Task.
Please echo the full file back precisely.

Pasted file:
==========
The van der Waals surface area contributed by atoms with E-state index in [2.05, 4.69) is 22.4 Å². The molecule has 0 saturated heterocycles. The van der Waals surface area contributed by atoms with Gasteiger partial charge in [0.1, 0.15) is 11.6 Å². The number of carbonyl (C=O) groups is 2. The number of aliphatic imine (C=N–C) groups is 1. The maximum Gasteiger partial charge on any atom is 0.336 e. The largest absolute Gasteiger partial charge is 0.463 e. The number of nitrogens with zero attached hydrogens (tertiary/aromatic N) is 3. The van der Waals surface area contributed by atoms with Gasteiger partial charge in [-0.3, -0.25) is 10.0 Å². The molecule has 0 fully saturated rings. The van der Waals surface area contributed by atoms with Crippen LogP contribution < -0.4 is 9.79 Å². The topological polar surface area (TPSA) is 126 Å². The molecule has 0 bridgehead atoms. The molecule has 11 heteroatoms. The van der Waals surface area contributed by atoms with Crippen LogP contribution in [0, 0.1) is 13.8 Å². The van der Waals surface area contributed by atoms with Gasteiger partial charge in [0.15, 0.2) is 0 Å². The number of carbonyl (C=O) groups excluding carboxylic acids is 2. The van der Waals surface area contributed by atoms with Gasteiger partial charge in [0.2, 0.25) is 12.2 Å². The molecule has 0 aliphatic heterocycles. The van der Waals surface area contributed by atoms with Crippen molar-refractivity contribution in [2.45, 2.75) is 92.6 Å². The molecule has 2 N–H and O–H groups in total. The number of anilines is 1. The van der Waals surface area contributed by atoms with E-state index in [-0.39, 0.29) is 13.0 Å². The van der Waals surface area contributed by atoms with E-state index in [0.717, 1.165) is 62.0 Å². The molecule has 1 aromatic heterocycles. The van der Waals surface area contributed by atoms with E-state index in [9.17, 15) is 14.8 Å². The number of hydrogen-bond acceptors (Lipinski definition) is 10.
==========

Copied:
The van der Waals surface area contributed by atoms with E-state index in [2.05, 4.69) is 22.4 Å². The molecule has 0 saturated heterocycles. The van der Waals surface area contributed by atoms with Gasteiger partial charge in [0.1, 0.15) is 11.6 Å². The number of carbonyl (C=O) groups is 2. The number of aliphatic imine (C=N–C) groups is 1. The maximum Gasteiger partial charge on any atom is 0.336 e. The largest absolute Gasteiger partial charge is 0.463 e. The number of nitrogens with zero attached hydrogens (tertiary/aromatic N) is 3. The van der Waals surface area contributed by atoms with Gasteiger partial charge in [-0.3, -0.25) is 10.0 Å². The molecule has 0 fully saturated rings. The van der Waals surface area contributed by atoms with Crippen LogP contribution < -0.4 is 9.79 Å². The topological polar surface area (TPSA) is 126 Å². The molecule has 0 bridgehead atoms. The molecule has 11 heteroatoms. The van der Waals surface area contributed by atoms with Crippen LogP contribution in [0, 0.1) is 13.8 Å². The van der Waals surface area contributed by atoms with Gasteiger partial charge in [0.15, 0.2) is 0 Å². The number of carbonyl (C=O) groups excluding carboxylic acids is 2. The van der Waals surface area contributed by atoms with Gasteiger partial charge in [0.2, 0.25) is 12.2 Å². The molecule has 0 aliphatic heterocycles. The van der Waals surface area contributed by atoms with Crippen molar-refractivity contribution in [2.45, 2.75) is 92.6 Å². The molecule has 2 N–H and O–H groups in total. The number of anilines is 1. The van der Waals surface area contributed by atoms with E-state index in [-0.39, 0.29) is 13.0 Å². The van der Waals surface area contributed by atoms with E-state index in [0.717, 1.165) is 62.0 Å². The molecule has 1 aromatic heterocycles. The van der Waals surface area contributed by atoms with E-state index in [9.17, 15) is 14.8 Å². The number of hydrogen-bond acceptors (Lipinski definition) is 10.